Oxford University Press
May 20, 1999
In this superb collection of essays, acclaimed cosmologist and writer John D. Barrow explores the issues that perplex and amaze us as we cast our gaze around the Universe. Starting with a consideration of the (to some) astonishing popularity of Big Science, and physics and cosmology in particular, Professor Barrow moves on to the key questions concerning the Laws of Nature and the Universe and the vexed issue of life occurring on other planets, as well is the key issues of time and space, and quantum reality. He looks at the ancient foundations of science, mathematics, and their most modern expression – complexity theory. Finally, he considers how science relates to religion and to aesthetics.
Each chapter consists of carefully selected essays, some never previously published, and all written in Professor Barrow’s clear and engaging style. Each chapter is introduced by a short piece, setting the essays in the context of current focus in the area. Taken together, they form a rich introduction to contemporary debate in science.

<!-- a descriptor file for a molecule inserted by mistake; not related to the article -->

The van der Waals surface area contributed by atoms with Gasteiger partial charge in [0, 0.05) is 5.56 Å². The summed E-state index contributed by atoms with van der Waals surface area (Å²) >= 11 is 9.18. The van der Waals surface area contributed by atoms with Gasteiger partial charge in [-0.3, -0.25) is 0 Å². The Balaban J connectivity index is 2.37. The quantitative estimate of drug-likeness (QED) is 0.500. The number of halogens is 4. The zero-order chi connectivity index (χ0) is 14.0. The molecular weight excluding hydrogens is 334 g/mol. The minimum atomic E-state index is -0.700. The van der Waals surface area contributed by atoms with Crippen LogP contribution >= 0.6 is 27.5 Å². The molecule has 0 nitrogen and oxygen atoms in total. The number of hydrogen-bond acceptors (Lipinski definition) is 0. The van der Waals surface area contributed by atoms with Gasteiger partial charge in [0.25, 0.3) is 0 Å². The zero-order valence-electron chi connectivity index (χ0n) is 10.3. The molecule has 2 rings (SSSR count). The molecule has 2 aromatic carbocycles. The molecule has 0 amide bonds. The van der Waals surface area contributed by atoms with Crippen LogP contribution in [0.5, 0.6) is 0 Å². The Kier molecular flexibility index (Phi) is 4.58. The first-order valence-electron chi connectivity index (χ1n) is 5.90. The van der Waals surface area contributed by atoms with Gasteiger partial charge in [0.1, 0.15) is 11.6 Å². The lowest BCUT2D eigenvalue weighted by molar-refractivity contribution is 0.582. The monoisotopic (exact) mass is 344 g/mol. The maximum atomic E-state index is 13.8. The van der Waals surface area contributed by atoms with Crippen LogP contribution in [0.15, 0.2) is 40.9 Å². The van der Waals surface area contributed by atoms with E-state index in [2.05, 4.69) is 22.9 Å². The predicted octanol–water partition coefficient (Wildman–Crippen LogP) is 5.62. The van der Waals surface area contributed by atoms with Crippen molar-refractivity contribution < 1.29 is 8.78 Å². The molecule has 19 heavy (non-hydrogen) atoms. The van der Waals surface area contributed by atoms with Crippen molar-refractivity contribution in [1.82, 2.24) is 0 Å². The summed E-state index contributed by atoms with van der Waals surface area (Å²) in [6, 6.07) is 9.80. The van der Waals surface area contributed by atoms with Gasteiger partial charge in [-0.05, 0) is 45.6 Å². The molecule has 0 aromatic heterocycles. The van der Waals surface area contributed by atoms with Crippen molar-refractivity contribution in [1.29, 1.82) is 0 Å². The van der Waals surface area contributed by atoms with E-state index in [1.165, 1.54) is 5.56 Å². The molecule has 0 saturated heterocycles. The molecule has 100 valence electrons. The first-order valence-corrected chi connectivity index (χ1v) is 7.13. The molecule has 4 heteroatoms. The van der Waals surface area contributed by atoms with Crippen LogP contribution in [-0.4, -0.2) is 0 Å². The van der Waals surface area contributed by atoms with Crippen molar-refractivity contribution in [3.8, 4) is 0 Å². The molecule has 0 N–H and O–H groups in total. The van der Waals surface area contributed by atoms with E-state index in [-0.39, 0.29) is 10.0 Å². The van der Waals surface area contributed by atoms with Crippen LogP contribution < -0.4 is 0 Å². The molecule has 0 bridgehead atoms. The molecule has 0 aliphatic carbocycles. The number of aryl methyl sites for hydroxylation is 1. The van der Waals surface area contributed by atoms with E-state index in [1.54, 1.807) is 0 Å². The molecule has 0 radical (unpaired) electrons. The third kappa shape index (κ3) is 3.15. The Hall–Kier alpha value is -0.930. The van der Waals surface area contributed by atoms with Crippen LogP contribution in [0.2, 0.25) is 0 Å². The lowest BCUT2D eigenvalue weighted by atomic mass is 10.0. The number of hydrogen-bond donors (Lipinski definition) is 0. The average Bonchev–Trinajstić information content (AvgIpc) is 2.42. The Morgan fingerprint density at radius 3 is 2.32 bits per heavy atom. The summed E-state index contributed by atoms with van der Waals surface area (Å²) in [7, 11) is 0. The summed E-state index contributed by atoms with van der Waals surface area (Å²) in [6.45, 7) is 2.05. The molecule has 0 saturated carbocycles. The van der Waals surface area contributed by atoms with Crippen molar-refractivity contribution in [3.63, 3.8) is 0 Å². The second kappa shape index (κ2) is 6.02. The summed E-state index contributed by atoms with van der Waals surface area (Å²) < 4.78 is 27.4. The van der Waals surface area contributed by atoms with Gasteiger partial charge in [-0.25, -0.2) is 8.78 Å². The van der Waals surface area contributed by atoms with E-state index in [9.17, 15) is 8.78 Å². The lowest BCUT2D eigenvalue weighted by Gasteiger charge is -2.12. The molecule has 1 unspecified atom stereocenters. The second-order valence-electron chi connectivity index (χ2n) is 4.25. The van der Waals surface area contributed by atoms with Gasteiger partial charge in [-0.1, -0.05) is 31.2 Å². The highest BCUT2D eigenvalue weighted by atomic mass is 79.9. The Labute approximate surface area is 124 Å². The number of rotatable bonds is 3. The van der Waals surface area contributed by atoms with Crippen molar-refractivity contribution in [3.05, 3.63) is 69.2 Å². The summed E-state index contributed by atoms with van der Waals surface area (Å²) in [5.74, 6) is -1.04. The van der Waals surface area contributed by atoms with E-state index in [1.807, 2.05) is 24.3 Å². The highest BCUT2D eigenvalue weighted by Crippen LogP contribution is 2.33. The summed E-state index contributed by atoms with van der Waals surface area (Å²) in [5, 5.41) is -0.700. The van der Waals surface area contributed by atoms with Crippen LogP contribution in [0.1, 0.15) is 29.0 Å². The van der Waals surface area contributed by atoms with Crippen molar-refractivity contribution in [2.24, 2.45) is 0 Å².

John D. Barrow is Professor of Astronomy and Director of the Astronomy Centre at the University of Sussex. His principal area of scientific research is cosmology, and he is the author of several highly acclaimed books about the nature and significance of modern developments in physics, astronomy, and mathematics, including The Left-Hand of Creation, The Anthropic Cosmological Principle, The World within the World, Theories of Everything, Pi in the Sky, The Origin of the Universe, The Artful Universe, and Impossibility.